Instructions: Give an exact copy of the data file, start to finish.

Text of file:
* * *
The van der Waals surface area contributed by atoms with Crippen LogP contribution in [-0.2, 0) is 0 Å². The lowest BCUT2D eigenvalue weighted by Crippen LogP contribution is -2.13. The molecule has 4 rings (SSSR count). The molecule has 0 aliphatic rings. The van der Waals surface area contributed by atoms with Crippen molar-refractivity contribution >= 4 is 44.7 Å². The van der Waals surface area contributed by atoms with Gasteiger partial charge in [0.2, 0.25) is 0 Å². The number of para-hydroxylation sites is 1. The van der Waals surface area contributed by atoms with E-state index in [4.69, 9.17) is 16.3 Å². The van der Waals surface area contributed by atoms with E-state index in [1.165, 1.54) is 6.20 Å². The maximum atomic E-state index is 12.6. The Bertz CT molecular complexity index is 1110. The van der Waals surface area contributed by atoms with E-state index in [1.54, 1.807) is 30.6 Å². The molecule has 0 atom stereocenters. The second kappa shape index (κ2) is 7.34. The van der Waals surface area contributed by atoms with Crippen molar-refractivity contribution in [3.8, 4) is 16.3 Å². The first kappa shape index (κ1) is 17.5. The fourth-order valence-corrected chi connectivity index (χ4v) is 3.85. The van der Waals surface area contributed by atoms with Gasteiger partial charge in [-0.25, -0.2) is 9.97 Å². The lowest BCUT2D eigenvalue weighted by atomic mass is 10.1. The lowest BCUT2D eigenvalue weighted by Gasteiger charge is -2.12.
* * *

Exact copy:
The van der Waals surface area contributed by atoms with Crippen LogP contribution in [-0.2, 0) is 0 Å². The lowest BCUT2D eigenvalue weighted by Crippen LogP contribution is -2.13. The molecule has 4 rings (SSSR count). The molecule has 0 aliphatic rings. The van der Waals surface area contributed by atoms with Crippen molar-refractivity contribution >= 4 is 44.7 Å². The van der Waals surface area contributed by atoms with Gasteiger partial charge in [0.2, 0.25) is 0 Å². The number of para-hydroxylation sites is 1. The van der Waals surface area contributed by atoms with E-state index in [4.69, 9.17) is 16.3 Å². The van der Waals surface area contributed by atoms with E-state index in [1.165, 1.54) is 6.20 Å². The maximum atomic E-state index is 12.6. The Bertz CT molecular complexity index is 1110. The van der Waals surface area contributed by atoms with E-state index in [1.54, 1.807) is 30.6 Å². The molecule has 0 atom stereocenters. The second kappa shape index (κ2) is 7.34. The van der Waals surface area contributed by atoms with Crippen molar-refractivity contribution in [3.8, 4) is 16.3 Å². The first kappa shape index (κ1) is 17.5. The fourth-order valence-corrected chi connectivity index (χ4v) is 3.85. The van der Waals surface area contributed by atoms with Gasteiger partial charge in [-0.25, -0.2) is 9.97 Å². The lowest BCUT2D eigenvalue weighted by atomic mass is 10.1. The lowest BCUT2D eigenvalue weighted by Gasteiger charge is -2.12.